Unfiltered Thoughts: Aging

As the bag boy at the grocery store handed me my groceries, he said “Have a nice night, ma’am.”

Ma’am?! When did I go from being a “miss” to a “ma’am”?! This is not good. Adding sunscreen to my daily routine from now on.

Putting the “Pro” in Procrastination

I get this a lot. Why isn’t my dissertation done already? What is taking so long?

Mostly I get this from people who have Ph.D.’s already. I’m wondering if the process of writing a dissertation is a lot like giving birth: you forget about the pain and selectively remember only the end result? Or are these folks from disciplines that require less of their Ph.D. students? Or am I making this harder than it needs to be? (Or, just as likely, are they passing judgment from their mighty perch?)

So here’s what’s going on. I’m writing a dissertation that looks at the 19th century cultural landscapes of the U.S.-Mexico borderlands, from the points of view of Americans, Mexicans, and native peoples. That’s a jargony way of saying that I’m curious about how people viewed and shaped their environments, and if people from different backgrounds and cultures used similar materials and methods to shape and adapt to the desert environments or if the different backgrounds were apparent in different ways of seeing the landscapes. It’s really complex and requires a lot of research and analysis. And not just research I can do online or locally because I’m using a wide variety of sources. I’m looking at photographs, drawings, sketches, and maps to see how people depicted their surroundings. I’m looking at things people wrote about their surroundings and how their writing, sketches, and maps changed over time.

But here’s the major sticking point with my data: my Mexican sources. So first I had to learn Spanish, and then I was ready to dive in. I talked to people who had done research in Mexico and it sounded like it was going to be an easy task. From all appearances, the collections I need should be in the Secretary of Foreign Relations Archives, accessible to international researchers. Only when I dug a little deeper did I discover that the stuff I wanted to see was managed by the National Department of Defense, and it would be a lengthy and difficult process to obtain access as a foreigner. Letters from foreign consulates, hanging around for approval, and then the time it would take to sift through the materials. It could take months! And I didn’t have the funds. I came in as runner up for a major research fellowship, and I hadn’t come up with a Plan B to fund my research. After spending four years working for $10,000 a year, it’s a little hard to come up with savings to offset the cost of living, nevermind international travel and research. It’s also awfully hard to be simultaneously without pay AND spending lots of money. Somehow the math just didn’t add up. So I work full-time while I try to figure things out.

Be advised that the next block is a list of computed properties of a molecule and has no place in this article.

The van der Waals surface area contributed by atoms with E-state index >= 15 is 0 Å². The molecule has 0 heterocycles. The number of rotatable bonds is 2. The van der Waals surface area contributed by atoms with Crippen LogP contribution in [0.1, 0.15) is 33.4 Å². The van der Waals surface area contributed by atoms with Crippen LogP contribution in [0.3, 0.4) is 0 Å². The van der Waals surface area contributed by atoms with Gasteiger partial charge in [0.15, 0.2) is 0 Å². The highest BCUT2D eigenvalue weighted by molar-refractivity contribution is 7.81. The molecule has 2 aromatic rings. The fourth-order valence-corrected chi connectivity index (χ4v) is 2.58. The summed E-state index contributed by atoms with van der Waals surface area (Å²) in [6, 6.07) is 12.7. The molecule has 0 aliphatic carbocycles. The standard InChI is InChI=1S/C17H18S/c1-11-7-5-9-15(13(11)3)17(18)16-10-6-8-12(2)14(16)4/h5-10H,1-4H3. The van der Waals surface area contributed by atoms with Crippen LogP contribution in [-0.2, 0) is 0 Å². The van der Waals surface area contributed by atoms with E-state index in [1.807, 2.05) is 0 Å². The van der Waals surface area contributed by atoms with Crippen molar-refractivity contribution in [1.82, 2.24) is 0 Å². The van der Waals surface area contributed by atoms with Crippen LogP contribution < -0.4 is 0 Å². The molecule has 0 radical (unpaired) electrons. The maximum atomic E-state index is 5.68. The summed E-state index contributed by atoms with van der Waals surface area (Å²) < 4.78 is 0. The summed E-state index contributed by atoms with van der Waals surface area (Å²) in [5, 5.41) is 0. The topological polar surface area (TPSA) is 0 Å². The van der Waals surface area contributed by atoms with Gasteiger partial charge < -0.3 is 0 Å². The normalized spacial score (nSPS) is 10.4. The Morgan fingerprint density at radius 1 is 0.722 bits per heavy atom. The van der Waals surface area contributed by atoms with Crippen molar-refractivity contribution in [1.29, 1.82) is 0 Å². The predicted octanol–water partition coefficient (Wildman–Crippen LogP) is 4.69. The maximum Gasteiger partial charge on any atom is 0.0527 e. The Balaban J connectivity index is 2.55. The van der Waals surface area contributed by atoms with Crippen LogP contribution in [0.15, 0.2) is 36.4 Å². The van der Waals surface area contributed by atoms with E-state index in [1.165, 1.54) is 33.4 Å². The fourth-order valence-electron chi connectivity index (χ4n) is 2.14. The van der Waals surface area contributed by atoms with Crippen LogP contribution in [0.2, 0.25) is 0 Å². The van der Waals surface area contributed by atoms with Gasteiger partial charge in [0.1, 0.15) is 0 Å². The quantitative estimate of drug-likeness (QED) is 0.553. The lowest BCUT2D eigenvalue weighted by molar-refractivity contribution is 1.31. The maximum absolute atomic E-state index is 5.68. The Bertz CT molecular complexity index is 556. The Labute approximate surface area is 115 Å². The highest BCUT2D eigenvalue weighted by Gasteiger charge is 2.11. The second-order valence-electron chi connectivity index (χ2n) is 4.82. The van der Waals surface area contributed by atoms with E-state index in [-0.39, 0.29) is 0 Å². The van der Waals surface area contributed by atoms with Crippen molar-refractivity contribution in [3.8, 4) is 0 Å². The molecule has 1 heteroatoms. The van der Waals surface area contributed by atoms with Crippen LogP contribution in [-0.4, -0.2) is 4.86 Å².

And here’s the real hold-up: I need it to be good. I have really high standards, and I want it to not just be good, but to be kick-ass. I already have a publisher who approached me about it (if I ever get it finished). I’ve gotten amazing positive feedback from what I’ve presented at conferences and several bigwigs in my subject have asked for copies of my work. There’s a lot riding on it, and that’s a lot of pressure. My department needs me to finish, I need me to finish, my bank account needs me to finish, and I find myself stumped, staring at the laptop. I’m not just looking for something brilliant to say — I’m also looking for the right way to say it.

My Master’s degree is in Public History, which is a lot of things (that I won’t go into here), but what I took away from it is a methodology. It’s the sharing of scholarly & academic work in an approachable, jargon-free way. Whether it’s in writing (what I do), teaching, public service, museums or archives, public history expands the audience for historical and anthropological research, opening it up to a discussion, a dialogue. Public history opens up the topic for discussion. It’s a concept that seems simple now. With developments like web 2.0, nowadays people just get that learning takes place when people share information in a dynamic environment that encourages debate, fosters multiple points of view, and enables end-users to come to their own conclusions. But 30+ years ago when public history appeared, that wasn’t the case. “Knowledge” got passed down through authoritative lectures that presented the “Facts” and exhibits that explained “what happened.” But then something happened. (Actually a lot of things happened, but I’ll leave that for another post.) And we got the “new” history and anthropology, These disciplines began to value subjectivity, shift authority, and question how we know what we know and what it all means. What does this have to do with my dissertation? A lot. For me, it’s not enough to just write what I’ve learned about my topic. It’s essential that I write in a manner that makes the topic approachable, frames my subject within history and anthropology without assuming my readers know anything about either subject (nevermind the intersection of the two). I want to prove to myself as much as anyone else that a dissertation can be great writing.